Tiago: I remember after having two coding interviews, the last one, it was with the general manager and the VP. They just focused on the company, asking me, of course, I’m not a Canadian or anything, but they did ask about the business that the work… If the mission that the company has is something that I can relate to. I remember it was a lot of, again, cultural fit questions, but focusing on the company, not on the person.

Tiago: I was a bit surprised because the first two interviews were really fast and there was this three week gap. I haven’t heard any news from them for three weeks. I remember that I was emailing George every now and then, once, twice a week. Out of nowhere, George gave me a call and he said, “Look, we are moving to the third interview.” And then the third came, the fourth, and the final one. When I heard the news that I got the job, that the job was mine, I was a bit surprised, to be honest. It’s always good to have this kind of news.

Tiago: I remember that I was just there, sitting, just looking to nowhere, just thinking, “What now?” Something like this. After I realized that I actually got the job, I was really, really happy. I had a few drinks to celebrate. I remember telling my girlfriend that I got the job. She was really happy. And I remember she asked the same question. What now, what happens now? I said, “Well, I think I have to resign my current job and just see. Start working for the new company.”

Tiago: Honestly, the first three weeks was really hard for me because of the English. Me, I know English as a second language. For them, it’s just their mother language. And all their meetings were through Zoom. And in my opinion, just having a meeting over the Internet, even if it’s with Brazilians, it’s hard enough. There’s always some kind of issue, Internet issues. Sometimes the voice started to break.

Tiago: So the first week, to do the whole communication stuff was really hard, to express myself mainly, but they understand. They understand that you are not a native speaker. I just paced myself in the beginning, try to make myself clear as possible, talking slowly. And after a few weeks I was feeling more comfortable when the… I’ve got to say, I think now it’s better.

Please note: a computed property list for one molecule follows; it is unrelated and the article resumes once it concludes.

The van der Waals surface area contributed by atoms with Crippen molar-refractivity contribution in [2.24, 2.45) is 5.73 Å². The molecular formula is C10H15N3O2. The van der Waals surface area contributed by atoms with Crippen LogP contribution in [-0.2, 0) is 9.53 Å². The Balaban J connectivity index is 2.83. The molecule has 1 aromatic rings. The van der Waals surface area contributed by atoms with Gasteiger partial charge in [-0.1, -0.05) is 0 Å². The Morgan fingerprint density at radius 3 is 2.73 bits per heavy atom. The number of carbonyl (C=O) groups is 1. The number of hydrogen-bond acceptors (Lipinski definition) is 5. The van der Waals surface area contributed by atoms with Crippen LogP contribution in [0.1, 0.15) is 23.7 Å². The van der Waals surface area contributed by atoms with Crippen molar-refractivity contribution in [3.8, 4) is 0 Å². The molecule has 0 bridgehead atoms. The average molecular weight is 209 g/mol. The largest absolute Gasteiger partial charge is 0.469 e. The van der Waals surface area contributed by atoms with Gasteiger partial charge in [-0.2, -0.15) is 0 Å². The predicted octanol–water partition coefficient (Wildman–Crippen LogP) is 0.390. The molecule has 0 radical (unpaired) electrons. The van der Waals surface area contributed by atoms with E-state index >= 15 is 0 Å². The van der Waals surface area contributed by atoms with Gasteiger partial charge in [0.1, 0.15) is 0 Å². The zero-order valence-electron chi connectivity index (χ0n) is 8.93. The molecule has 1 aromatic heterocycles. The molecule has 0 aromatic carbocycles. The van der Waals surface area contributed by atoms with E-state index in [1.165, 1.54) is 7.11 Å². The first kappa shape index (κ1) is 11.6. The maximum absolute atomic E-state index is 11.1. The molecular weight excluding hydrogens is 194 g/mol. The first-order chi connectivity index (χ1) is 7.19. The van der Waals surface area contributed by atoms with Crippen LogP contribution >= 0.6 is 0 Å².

Tiago: It’s been, I don’t know, three months, almost four. I still do speak slowly. I don’t want to fast… I don’t speak fast because… I’m not just talking, I need to explain some stuff in technical terms and sometimes it’s even hard to speak those terms in Portuguese. Can you imagine in English? [crosstalk 00:11:21].

Tiago: But the guys are really nice. They’re very welcoming. They welcome you very well. They try to make you feel comfortable with the position. And like you said, these are challenging times, with this whole COVID situation. But like you said, soon I think I’ll get to meet those guys in person. Let’s see.

Tiago: Right. So, I would strongly suggest to visit LeetCode.com. It’s a site where you can practice algorithms, data structures, and stuff like that. I think it’s really good to have a strong base of all the base data structures. If you have a really strong base, and in my case for a data engineer, a good SQL understanding, I think you are covered. To have the minimum grade where you can have your CV exposed in the VanHack platform, you need to score at least 70%. It’s not easy to do that. It’s really challenging, the hacker ranking problems. If you have a good, very solid understanding of data structures and SQL, I think you’re good to go.

Speaker 2: Nice. So, your biggest recommendation is practicing your technical skills to guarantee that you’ll get a higher score on the code challenge at VanHack, which used to be HackerRank. And now you’re actually using Qualified, but it’s the same structure, same idea.

Tiago: Yeah. Lists, doubly linked lists, stack use, recursion… If you have a good understanding of that, I think you’re good to go.